The Indo-Pacific is a strategic system encompassing the Indian and Pacific oceans, reflecting the expanding interests and reach of China and India as well as the enduring role of the US. The Lowy Institute's International Security program presents a weekly selection of links illuminating the changing security picture in this increasingly connected super-region.
- The Japanese Government has announced its intention to introduce legislation in parliament that would end the country's long-standing ban on collective self-defence, allowing the military to come to the aid of Japan's allies.
- Taylor Wettach argues that the possible abandonment of Japan's pacifist security stance is part of a larger set of economic and security reforms under Prime Minister Abe that will in the end increase stability for Japan and the wider region.
- Meanwhile, tensions in the Indo-Pacific continue. As Luke Hunt points out, the perpetual negotiations between China and ASEAN on a South China Sea Code of Conduct failed to make any progress in a two-day meeting in Brunei last week.
- China has also released a new territorial map that encompasses the South China Sea.
- Harry Kazianis argues that the new map fits well with the movement of Chinese oil rigs into disputed waters, while Ely Ratner says that it is one more sign of China's intention to change the regional status quo.
- Slightly overlooked was the fact that the new map also laid claim to the Indian administered territory of Arunachal Pradesh.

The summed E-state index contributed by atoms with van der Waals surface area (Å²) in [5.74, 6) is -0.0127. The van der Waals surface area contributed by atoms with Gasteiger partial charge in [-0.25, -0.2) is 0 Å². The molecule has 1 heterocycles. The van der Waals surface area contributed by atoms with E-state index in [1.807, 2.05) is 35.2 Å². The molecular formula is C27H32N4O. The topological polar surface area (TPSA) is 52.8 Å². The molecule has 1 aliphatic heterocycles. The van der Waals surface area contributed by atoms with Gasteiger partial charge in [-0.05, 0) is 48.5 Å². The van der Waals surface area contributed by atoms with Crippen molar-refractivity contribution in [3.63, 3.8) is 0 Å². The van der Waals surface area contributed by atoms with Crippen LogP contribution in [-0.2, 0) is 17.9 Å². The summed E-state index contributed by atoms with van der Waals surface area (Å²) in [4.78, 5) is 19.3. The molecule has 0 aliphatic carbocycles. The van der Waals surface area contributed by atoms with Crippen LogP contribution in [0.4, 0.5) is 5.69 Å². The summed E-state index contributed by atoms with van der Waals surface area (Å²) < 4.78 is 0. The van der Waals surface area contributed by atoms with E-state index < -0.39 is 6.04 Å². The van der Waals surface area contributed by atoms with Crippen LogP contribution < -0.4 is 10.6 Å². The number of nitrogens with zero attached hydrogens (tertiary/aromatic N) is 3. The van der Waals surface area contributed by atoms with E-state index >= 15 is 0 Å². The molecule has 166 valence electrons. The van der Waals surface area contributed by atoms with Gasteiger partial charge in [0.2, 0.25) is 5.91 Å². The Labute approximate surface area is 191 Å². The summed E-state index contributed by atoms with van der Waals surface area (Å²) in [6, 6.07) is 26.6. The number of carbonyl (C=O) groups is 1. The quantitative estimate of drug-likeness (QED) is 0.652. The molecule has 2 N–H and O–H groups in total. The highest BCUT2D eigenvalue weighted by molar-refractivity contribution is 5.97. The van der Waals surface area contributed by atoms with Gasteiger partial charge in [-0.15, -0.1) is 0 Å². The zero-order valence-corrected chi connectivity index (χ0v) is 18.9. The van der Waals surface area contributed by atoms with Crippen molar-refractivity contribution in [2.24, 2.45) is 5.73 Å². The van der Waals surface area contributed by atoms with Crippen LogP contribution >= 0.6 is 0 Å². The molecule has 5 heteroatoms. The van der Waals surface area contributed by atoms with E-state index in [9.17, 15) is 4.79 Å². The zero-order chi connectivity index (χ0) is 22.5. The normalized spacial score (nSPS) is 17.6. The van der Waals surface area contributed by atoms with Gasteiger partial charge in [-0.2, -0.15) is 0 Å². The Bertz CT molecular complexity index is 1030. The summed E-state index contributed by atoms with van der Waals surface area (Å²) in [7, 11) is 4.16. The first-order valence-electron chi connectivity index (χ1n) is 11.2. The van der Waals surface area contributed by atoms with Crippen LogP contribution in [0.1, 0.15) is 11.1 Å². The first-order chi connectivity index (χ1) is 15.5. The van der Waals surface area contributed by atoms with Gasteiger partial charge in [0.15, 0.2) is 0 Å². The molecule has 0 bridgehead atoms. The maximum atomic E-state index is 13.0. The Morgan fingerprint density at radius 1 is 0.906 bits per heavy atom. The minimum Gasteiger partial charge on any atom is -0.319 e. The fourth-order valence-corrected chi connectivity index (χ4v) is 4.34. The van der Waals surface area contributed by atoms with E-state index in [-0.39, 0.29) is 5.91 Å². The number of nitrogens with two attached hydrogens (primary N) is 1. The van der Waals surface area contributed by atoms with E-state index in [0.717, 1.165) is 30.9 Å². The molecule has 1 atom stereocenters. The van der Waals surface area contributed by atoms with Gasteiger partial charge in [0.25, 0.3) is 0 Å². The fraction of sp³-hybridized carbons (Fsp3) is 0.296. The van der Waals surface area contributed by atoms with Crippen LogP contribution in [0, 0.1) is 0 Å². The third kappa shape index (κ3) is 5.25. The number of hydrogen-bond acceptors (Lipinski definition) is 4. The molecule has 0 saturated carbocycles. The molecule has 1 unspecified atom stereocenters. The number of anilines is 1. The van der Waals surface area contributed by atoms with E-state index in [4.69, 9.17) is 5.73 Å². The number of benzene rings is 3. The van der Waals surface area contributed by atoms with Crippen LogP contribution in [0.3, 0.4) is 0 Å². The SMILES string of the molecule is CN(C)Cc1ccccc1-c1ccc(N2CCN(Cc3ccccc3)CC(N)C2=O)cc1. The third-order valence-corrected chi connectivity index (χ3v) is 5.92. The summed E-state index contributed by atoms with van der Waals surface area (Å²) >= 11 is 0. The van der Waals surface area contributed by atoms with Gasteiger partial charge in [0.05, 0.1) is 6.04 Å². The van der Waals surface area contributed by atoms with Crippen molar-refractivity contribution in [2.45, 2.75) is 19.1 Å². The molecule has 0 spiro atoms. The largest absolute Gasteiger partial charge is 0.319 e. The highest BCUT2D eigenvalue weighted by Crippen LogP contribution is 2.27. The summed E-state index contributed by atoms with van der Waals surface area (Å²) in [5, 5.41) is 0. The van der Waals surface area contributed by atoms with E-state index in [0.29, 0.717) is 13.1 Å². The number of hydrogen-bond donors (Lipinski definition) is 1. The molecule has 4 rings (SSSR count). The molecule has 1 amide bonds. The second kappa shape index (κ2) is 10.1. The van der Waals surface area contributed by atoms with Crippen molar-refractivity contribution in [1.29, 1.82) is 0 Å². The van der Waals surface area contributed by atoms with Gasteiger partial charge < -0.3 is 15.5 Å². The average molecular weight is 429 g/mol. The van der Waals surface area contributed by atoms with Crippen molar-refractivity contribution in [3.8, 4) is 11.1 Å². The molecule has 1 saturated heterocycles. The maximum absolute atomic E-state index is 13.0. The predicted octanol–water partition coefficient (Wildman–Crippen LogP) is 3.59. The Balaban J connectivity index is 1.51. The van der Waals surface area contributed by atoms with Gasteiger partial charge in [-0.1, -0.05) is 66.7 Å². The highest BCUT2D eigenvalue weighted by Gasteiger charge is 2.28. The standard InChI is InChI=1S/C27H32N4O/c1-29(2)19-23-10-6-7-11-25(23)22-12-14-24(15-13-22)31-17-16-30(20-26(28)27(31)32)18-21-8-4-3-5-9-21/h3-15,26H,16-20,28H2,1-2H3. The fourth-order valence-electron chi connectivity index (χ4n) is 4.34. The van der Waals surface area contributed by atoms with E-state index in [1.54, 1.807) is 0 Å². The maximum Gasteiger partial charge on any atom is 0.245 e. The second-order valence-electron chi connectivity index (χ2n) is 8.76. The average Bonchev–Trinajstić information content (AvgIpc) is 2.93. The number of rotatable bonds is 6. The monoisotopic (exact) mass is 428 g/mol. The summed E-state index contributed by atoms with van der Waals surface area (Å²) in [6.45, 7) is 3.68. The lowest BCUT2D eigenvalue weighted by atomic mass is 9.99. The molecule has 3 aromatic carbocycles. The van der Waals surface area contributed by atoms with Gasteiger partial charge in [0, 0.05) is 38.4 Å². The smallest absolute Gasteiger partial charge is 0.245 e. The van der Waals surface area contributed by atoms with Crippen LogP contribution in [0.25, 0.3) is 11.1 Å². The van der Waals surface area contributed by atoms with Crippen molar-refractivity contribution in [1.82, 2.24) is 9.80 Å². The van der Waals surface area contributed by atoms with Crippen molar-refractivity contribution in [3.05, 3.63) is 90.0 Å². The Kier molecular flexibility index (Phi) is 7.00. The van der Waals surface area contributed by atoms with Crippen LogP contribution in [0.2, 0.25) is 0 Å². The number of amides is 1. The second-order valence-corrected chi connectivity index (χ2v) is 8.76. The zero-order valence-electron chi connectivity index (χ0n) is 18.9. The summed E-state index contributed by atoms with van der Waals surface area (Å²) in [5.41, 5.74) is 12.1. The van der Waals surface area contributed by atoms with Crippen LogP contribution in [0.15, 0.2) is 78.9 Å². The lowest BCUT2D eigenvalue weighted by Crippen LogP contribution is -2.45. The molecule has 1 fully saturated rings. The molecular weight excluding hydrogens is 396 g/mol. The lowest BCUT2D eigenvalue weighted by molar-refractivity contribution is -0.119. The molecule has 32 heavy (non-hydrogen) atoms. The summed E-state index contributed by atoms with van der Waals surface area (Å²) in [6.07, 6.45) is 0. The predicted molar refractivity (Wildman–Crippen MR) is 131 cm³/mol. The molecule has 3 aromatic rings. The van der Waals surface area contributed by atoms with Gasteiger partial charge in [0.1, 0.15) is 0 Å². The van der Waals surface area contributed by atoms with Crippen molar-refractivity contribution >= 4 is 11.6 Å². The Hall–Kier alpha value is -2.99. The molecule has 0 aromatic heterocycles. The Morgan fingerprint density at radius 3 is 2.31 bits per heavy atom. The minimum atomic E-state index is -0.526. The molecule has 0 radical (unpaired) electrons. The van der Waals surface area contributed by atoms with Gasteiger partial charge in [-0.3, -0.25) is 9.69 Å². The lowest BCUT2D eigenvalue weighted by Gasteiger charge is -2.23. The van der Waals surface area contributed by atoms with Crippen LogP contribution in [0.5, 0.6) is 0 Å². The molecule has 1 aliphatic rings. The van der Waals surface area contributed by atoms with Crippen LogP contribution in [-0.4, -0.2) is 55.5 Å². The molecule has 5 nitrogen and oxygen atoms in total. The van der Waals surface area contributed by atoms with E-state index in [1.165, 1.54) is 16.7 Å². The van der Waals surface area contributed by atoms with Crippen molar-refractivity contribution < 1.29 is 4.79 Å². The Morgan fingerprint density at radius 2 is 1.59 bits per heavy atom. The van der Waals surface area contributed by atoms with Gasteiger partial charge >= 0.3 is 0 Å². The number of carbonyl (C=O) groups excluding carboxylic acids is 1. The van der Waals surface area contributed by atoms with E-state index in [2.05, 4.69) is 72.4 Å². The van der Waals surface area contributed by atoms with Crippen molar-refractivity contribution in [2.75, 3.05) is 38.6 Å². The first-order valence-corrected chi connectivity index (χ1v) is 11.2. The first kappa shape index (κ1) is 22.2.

- This may give India's new government another reason to push ahead with its plans for extensive defence reforms.
- The New York Times' Edward Wong recently conducted a Q&A with Edmund J Malesky, associate professor of political economy at Duke University, on the recent (purportedly) anti-China protests in Vietnam:
They were disorganised, chaotic, did not express a clear foreign policy viewpoint and began aggressively rather than morphing from peaceful expressions. Most important, in Binh Duong, the damage was far worse for non-Chinese operations, limiting any potential signal it might have sent to Chinese authorities. As a result, a number of analysts have point out that the violence in the southern industrial zones may have been more about labour dissatisfaction and economic inequality than the Paracels.
The Lowy Institute International Security Program's work on Indo-Pacific security is supported by two grants from the John D. and Catherine T. MacArthur Foundation.